Why we need informal events

(A guest post by James Woudhuysen). Why are music festivals now so popular? Where are they headed? Music festivals are part of a wider trend for people to find value in live entertainments that are not mass-produced or tightly structured like a Premier League match or a stadium concert. Today’s popular quest for authenticity bodes well for such informal events. In balloon launches or a pop-up Japanese cultural festival in Leeds, people now gain not just recreation or relief from the virtual world of screens, but also a real and tangible chance to find meaning and social solidarity. Yet informal events face…

The red tape that stopped me from volunteering to sit with the dying

(A guest post by Linda Hughes) Every now and then, the whole country is seized with a moral panic. Common sense and logic fly out of the window. Following the Soham murders of two 10-year olds in 2002, paedophile school caretaker Ian Huntley was found guilty of their murders and jailed for 40 years. The tabloid press went to town. In the prevailing climate of moral panic, the government asked civil servant Michael Bichard to report and make recommendations about child protection. Bichard recommended the setting up of the Independent Safeguarding Authority (ISA). The Bichard Report was published on 22 June 2004 and made…

PSPOs and the ‘Preventative State’

(A guest post by Dr Ben Stanford, Coventry University). In the 2019 Reith Lectures, former Supreme Court judge Lord Sumption described what he perceived as the law’s expanding empire into every corner of our lives. Whilst some of the law’s intervention is forced upon us, Sumption argues that two of the reasons for its expansion are down to collective choices – the growing moral and social pressures to produce conformity but also the constant quest for greater security and to reduce risk in our daily lives. Public Spaces Protection Orders (PSPOs), introduced by the Anti-Social Behaviour, Crime and Policing Act 2014, are…

How PSPOs are a threat to busking

(A guest post by Chester Bingley, head of Keep Streets Live Campaign.) The rather Orwellian-sounding Public Spaces Protection Order forms part of the 2014 Antisocial Behaviour, Crime and Policing Act. Introduced by Theresa May during her time as Home Secretary, the aim of the Act was to streamline and speed up the process of dealing with antisocial behaviour and, in the words of the White Paper that proposed it “to challenge dangerous and yobbish behaviour of those who make victims’ lives a misery“. One of the frightening things about the PSPO is that Local Authorities are effectively handed a book of blank…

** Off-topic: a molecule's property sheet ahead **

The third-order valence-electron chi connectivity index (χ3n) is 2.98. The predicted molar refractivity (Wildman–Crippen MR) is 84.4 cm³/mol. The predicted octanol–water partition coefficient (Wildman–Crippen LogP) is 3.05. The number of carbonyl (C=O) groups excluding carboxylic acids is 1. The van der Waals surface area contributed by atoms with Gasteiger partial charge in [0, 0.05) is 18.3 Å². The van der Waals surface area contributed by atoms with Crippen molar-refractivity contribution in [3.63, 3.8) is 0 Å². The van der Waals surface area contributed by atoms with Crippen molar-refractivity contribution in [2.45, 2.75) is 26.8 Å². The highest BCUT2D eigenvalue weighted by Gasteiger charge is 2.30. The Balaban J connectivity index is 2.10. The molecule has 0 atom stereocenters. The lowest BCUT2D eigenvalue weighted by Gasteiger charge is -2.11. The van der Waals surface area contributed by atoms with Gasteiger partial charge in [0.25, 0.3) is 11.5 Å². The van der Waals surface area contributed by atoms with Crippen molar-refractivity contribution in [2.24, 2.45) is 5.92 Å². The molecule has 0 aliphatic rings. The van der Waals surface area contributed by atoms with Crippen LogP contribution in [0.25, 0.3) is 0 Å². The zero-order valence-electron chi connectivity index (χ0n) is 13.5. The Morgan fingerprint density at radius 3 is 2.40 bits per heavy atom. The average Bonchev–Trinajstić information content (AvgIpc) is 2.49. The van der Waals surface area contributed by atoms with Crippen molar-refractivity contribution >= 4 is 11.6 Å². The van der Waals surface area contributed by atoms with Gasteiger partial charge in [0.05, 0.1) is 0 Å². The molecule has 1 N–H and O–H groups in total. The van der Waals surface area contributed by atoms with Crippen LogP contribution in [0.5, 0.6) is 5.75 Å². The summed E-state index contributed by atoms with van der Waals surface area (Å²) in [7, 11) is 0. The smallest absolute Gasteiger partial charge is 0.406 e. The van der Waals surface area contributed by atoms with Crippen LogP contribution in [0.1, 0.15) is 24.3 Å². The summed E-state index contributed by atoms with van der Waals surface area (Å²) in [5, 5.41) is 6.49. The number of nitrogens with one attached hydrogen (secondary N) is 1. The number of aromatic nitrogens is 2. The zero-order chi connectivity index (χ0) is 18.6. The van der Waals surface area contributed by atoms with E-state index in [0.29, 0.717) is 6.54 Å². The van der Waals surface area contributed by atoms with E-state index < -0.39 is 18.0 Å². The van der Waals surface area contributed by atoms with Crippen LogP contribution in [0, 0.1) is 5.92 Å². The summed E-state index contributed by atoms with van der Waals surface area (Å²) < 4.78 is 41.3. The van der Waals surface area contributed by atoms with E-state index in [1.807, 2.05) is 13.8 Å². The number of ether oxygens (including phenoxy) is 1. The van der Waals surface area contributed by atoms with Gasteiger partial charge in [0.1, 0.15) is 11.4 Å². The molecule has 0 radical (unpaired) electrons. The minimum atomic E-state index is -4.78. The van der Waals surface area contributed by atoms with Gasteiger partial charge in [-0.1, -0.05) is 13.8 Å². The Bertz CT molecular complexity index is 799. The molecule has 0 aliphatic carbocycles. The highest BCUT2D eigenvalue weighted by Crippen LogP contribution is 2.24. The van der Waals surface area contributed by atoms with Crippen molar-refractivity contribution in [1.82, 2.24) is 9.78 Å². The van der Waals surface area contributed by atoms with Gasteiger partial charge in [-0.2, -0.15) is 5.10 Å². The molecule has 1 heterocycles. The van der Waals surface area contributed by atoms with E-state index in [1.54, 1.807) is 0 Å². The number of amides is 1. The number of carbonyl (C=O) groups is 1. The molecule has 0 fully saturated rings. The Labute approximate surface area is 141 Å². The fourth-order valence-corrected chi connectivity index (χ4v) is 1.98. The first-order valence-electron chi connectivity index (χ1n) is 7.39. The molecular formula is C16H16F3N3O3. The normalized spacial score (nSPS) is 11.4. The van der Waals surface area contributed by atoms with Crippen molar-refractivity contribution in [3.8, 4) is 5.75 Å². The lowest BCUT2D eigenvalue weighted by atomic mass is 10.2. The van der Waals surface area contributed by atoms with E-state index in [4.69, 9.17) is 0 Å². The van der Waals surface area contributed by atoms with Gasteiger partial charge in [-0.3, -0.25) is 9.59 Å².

Comment on Birmingham school protests

Birmingham City Council is considering a PSPO to restrict parents protesting outside primary schools, in disagreement with the schools’ teaching on sexuality. Here is the Manifesto Club statement on the issue: PSPOs should not be used to restrict peaceful protest in public places. There are already powers to prosecute acts of intimidation, violence or harassment, but the peaceful expression of opinions should not be criminalised. Indeed, a PSPO exclusion zone could well be illegal: the primary legislation on PSPOs requires councils to ‘have particular regard to the rights of freedom of expression and freedom of assembly’, to ensure that these rights are…

Stop Kensington and Chelsea Council stamping on street entertainment

Kensington and Chelsea Council is planning a wide-ranging crack-down on street entertainment, which will severely limit, and in some areas prevent, busking in the borough. The council has drawn up a ‘voluntary code’, which includes measures such as: limiting performances to 45 minutes; banning busking before 10am or after 7pm; limitation of performers to 6, or in some areas 2 or 3; requiring buskers to have public liability insurance; requiring buskers to limit sound levels. These measures would prevent choirs or larger groups, prevent busking at peak times, and restrict busking slots to an unreasonably short period. Still worse, the council is…

Richmond Council’s abortion clinic PSPO: Manifesto Club response

Richmond council is planning a PSPO targeting anti-abortion protests outside an abortion clinic on Rosslyn Road. Here is the Manifesto Club response to this proposal. Dear Richmond Council, The Manifesto Club would like to register its opposition to your proposed text for a PSPO, on the grounds that the text is too broad, and fails to target harmful or nuisance detrimental behaviour. We specifically object to the prohibition on Protesting, namely engaging in any act of approval or disapproval or attempted act of approval or disapproval, with respect to issues related to abortion services, by any means, including, without limitation, graphic, verbal…